It’s useful to think very deeply about a situation but beyond a certain level of effort or length of time you need to do some drifting and recharge. I think you need a mental circuit breaker for detecting an impasse and triggering activities that can lead to a change in perspective.
“Work expands so as to fill the time available for its completion.”
C. Northcote Parkinson “Parkinson’s Law“
I hate to do low quality work and I refuse to fail for lack of effort. Working against a deadline has triggered many creative breakthroughs in teams that I have been a part of. But sometimes working harder just means that work expands to fill my life and that delicious feeling of emerging possibilities is replaced with a sensation akin to sleepwalking.
Here are a few things that work for me when I need to drift:
- Read a book
- Go to a networking event and talk to strangers (Bootstrapper Breakfasts have a blind date flavor I find re-energizing as well)
- Call a friend or meet for a meal.
I always carry 3×5 cards and a pen so I can jot down any insights that occur to me and I keep a pad of paper on my nightstand so I can quickly jot a few notes down in the dark and go back to sleep.
I probably don’t do enough to block out my work periods and schedule breaks and a quitting time. What triggers your circuit breaker?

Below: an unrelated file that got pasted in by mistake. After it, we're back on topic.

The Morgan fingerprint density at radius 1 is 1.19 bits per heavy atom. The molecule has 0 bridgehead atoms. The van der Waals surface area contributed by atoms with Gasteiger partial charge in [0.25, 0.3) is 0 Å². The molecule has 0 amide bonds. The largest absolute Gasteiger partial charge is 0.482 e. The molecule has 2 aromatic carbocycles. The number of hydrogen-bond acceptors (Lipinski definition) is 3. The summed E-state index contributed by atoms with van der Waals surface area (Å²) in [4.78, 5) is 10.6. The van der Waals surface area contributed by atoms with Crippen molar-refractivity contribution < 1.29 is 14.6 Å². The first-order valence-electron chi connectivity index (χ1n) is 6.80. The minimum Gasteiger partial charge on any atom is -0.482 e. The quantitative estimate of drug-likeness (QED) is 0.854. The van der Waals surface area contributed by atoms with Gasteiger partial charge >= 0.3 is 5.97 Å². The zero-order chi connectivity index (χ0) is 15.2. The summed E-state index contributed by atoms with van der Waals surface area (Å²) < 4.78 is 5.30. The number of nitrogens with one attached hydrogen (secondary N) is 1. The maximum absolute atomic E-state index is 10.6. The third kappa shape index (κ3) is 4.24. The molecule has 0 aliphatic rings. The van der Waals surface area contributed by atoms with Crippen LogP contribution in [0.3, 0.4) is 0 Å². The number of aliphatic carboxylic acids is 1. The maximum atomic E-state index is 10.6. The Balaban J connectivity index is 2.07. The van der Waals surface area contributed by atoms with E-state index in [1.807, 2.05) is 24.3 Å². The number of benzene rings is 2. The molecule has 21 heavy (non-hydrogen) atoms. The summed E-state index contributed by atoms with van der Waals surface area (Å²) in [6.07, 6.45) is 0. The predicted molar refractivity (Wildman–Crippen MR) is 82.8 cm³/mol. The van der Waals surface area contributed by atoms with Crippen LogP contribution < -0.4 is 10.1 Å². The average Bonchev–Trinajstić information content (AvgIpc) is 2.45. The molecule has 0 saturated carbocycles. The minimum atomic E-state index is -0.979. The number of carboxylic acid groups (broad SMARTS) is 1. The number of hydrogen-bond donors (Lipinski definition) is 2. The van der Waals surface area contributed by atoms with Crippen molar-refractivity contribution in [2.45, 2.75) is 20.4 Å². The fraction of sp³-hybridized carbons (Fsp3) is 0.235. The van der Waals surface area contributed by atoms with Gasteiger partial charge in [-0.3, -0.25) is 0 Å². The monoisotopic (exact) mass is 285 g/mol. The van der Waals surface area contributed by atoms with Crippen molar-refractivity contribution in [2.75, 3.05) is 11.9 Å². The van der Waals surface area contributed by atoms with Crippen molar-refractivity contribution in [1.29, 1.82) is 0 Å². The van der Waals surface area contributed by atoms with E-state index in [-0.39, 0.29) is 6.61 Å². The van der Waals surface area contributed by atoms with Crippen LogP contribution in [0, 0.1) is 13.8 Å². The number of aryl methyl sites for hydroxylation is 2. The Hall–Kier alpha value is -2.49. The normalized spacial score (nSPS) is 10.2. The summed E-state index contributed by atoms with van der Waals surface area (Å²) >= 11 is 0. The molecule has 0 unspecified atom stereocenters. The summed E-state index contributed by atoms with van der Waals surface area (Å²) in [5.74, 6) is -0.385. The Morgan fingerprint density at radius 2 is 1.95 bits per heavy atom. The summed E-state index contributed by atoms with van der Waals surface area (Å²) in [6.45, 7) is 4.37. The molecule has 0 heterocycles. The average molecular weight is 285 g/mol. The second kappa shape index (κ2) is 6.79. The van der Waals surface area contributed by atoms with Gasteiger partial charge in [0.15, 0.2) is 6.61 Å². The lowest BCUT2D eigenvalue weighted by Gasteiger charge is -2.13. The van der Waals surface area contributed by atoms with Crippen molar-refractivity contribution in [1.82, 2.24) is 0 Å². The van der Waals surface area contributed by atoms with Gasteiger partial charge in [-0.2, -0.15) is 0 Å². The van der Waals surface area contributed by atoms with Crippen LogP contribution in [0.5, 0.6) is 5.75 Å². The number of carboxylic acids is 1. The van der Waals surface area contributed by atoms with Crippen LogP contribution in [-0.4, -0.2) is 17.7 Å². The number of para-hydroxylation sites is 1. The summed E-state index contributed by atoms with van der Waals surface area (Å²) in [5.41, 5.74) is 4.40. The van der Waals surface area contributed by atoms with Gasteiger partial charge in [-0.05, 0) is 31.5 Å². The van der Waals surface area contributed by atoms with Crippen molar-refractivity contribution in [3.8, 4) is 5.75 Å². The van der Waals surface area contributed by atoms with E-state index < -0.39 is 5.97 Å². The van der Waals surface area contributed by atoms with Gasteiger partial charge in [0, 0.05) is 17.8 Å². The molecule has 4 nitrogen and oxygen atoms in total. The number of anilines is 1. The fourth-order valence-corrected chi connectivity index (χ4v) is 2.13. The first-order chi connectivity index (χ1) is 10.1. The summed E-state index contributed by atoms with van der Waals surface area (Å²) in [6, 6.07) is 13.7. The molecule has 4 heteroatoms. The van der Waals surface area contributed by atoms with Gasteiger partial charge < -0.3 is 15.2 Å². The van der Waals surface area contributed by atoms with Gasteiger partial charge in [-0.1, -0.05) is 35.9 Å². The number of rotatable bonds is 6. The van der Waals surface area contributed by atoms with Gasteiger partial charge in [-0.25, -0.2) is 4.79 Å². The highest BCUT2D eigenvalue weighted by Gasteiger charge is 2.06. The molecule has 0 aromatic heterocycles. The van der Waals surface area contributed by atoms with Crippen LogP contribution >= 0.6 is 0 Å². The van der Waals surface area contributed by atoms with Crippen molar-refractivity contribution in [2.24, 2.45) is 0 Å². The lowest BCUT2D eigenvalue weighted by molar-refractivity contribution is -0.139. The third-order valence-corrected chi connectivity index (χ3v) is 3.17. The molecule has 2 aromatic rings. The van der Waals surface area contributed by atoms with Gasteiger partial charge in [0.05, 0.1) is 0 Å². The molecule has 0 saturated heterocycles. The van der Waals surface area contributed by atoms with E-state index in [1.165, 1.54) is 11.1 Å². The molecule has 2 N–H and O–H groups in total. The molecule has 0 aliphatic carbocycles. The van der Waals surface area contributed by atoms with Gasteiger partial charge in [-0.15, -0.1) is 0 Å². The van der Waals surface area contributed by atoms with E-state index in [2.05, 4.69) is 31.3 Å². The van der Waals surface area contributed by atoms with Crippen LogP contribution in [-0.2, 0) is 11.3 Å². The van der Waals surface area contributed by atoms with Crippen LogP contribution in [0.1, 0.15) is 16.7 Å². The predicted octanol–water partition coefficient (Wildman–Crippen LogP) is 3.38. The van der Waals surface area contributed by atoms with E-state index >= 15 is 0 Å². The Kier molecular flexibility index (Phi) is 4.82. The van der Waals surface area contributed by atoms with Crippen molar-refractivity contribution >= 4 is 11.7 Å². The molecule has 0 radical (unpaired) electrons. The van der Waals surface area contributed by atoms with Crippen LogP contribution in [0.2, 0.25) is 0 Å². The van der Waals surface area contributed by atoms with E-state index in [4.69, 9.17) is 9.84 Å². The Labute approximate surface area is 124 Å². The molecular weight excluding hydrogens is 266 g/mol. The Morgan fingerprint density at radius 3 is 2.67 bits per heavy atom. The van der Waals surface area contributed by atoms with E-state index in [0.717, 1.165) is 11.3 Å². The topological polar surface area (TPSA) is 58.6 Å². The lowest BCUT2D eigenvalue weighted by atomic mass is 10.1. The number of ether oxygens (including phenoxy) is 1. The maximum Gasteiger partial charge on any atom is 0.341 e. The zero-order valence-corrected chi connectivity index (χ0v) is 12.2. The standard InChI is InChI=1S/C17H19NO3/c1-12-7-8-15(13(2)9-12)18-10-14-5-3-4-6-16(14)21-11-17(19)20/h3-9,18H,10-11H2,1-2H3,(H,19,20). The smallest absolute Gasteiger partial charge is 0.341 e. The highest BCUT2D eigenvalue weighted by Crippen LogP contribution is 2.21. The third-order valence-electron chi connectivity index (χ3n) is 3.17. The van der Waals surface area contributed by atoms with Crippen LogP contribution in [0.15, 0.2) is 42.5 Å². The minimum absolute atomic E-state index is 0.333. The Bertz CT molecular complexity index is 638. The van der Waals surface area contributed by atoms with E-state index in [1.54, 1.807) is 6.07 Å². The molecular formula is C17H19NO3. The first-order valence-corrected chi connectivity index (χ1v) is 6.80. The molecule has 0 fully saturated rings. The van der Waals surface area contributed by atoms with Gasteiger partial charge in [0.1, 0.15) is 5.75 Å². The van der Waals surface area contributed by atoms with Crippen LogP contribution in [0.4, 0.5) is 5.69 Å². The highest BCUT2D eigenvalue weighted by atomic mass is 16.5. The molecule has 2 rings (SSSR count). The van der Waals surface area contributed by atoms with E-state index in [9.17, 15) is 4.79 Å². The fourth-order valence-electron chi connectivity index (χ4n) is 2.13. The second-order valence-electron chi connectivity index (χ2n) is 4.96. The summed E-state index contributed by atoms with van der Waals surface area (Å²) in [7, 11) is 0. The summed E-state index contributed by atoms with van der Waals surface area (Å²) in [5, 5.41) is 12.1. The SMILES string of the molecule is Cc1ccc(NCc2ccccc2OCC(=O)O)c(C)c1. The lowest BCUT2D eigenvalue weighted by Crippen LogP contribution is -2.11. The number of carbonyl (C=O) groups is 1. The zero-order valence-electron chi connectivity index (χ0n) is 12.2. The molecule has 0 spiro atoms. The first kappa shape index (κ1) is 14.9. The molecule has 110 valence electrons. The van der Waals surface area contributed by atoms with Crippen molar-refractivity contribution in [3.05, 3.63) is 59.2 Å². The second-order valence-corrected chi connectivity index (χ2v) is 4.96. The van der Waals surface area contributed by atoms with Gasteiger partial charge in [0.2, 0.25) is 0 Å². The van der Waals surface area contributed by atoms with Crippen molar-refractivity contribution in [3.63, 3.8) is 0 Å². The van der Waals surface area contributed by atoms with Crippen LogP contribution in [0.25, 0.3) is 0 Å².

If I start dreaming of final exams from high school or college I know that I have been redlining (running above my effective maximum workload). How much burnout do you have to experience before you realize you need a break?
What actions do you take once you realize you need to take a break?
A man ninety years old was asked to what he attributed his longevity. “I reckon,” he said with a twinkle in his eye, “it is because most nights I went to bed and slept when I should have sat up and worried.”
Related Blog Posts
- Drifting Part 2
- Innovation Needs Starvation, Pressure, and a New Perspective
Dave Snowden identifies three necessary but not sufficient conditions for innovation to take place:
- Starvation of familiar resource, forcing you to find new approaches, doing things in a different way;
- Pressure that forces you to engage in the problem;
- Perspective Shift to allow different patterns and ideas to be brought into play.
- Step Back To See Yourself In The Problem
- Cultivating Mindfulness
3 thoughts on “Drifting”
I sure know this feeling of sleepwalking through a day when there’s too much to do and too many ideas floating around but you just don’t seem to get real things done.
Reading a book works great indeed, but sometimes you need a bit more to really distance yourself. In that case taking a short break, even for a weekend, and going to some nice hotel somewhere helps me to recharge.
Other options that I find working well:
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